John Thomas Evans

Lewis and Clark used the map compiled by James Mackay and John Evans of the upper Missouri River as a resource in their preparations for the expedition.

John Thomas Evans was born in 1770 in Waunfawr, Carmarthenshire, Wales. He was the son of a Methodist minister. It is said that Evans became interested in the "legend of Madoc" around 1792 and was encouraged to go to America and search for the Welsh Indians of the legend. He sailed to Baltimore that year, stayed in Philadelphia, and then walked to St. Louis (with $1.75 to his name). During the latter part of the journey, he had a recurring malarial fever. Malaria eventually took his life in 1799. He was briefly imprisoned by the Spanish as a suspected British spy. Influential people in St. Louis stood up for him and he was released. He waited two years (in Kaskaskia) before an expedition was formed to find the source of the Missouri River and the Pacific coast. He applied to Mackay for the Spanish-sponsored journey. This position also allowed him to continue his search for the descendants of Madoc.

Statue of John Evans
by Meic Watts,
representing his soul
returning to Waunfawr.

Mackay and Evans traveled together as far as Fort Charles, in modern-day Nebraska. Then Mackay gave Evans detailed instructions to explore the river to the Mandan Villages and beyond to the Pacific. Evans left on June 8 and arrived at the Mandan villages on September 23. There are no journal records attributed to Evans, but he gave information for the drawing of the maps of the journey up the Missouri River and its tributaries across 1,000 miles. They helped Lewis and Clark’s journey.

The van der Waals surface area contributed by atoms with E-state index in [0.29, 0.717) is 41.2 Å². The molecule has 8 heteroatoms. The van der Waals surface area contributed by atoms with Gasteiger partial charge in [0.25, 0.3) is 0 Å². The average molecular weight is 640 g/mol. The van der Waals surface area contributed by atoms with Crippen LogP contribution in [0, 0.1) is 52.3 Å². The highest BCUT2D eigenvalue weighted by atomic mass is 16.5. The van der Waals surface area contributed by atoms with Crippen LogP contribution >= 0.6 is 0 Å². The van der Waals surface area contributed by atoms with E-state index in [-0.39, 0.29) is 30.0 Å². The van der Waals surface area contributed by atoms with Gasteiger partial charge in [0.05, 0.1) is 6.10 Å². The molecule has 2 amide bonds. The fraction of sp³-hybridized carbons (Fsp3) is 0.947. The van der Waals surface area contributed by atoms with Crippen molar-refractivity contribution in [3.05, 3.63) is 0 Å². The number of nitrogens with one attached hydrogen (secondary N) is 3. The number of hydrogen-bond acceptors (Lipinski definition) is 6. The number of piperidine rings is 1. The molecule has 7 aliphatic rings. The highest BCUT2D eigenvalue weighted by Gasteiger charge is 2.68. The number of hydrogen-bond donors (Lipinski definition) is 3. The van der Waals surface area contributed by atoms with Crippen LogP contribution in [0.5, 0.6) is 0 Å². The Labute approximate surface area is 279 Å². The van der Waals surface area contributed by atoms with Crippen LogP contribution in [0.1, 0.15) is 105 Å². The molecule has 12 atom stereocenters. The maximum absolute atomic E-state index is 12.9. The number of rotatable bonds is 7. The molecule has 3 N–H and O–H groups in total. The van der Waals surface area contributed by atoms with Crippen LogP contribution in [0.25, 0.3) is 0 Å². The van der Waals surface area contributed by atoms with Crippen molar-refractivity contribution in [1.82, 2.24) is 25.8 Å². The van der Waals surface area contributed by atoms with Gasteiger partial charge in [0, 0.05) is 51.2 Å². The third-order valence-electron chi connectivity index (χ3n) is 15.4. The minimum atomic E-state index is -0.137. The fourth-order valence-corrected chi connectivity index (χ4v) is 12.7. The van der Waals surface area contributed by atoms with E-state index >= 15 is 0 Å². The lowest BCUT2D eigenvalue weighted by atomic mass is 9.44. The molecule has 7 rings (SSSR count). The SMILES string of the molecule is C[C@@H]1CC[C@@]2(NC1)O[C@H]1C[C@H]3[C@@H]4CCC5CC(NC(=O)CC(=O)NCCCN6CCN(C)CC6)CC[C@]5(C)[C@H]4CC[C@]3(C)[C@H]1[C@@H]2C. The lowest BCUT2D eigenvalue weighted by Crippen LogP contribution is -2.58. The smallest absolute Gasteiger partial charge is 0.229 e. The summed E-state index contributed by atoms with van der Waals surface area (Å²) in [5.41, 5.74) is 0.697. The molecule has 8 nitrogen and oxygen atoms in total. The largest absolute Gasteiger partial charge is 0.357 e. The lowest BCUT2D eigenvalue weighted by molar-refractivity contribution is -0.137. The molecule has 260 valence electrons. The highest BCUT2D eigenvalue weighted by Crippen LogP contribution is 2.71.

Evans failed to find any link to the Welsh or their language in the Mandan tribe, with whom he spent a whole winter. In 1797 he wrote a letter to the London Cymmrodorion Society about the lack of evidence for a connection between the Welsh and the American Indians. (However, good legends never die. Even today, there is a Madoc 1170 Research Association. This group still explores this legend — by gathering DNA evidence, among other methods.)

After the trip was completed, Mackay and Evans traveled to New Orleans to procure a position for Evans with the Spanish government. Governor Gayaso de Lemos was arranging a position for him, when, later that month — May 1799, Evans had a fatal attack of malaria.

Evans is almost unknown in the United States, but is a hero in Wales. In 2000, in Waunfawr, his birthplace, a statue was commissioned and dedicated to him.
The Legend of Madoc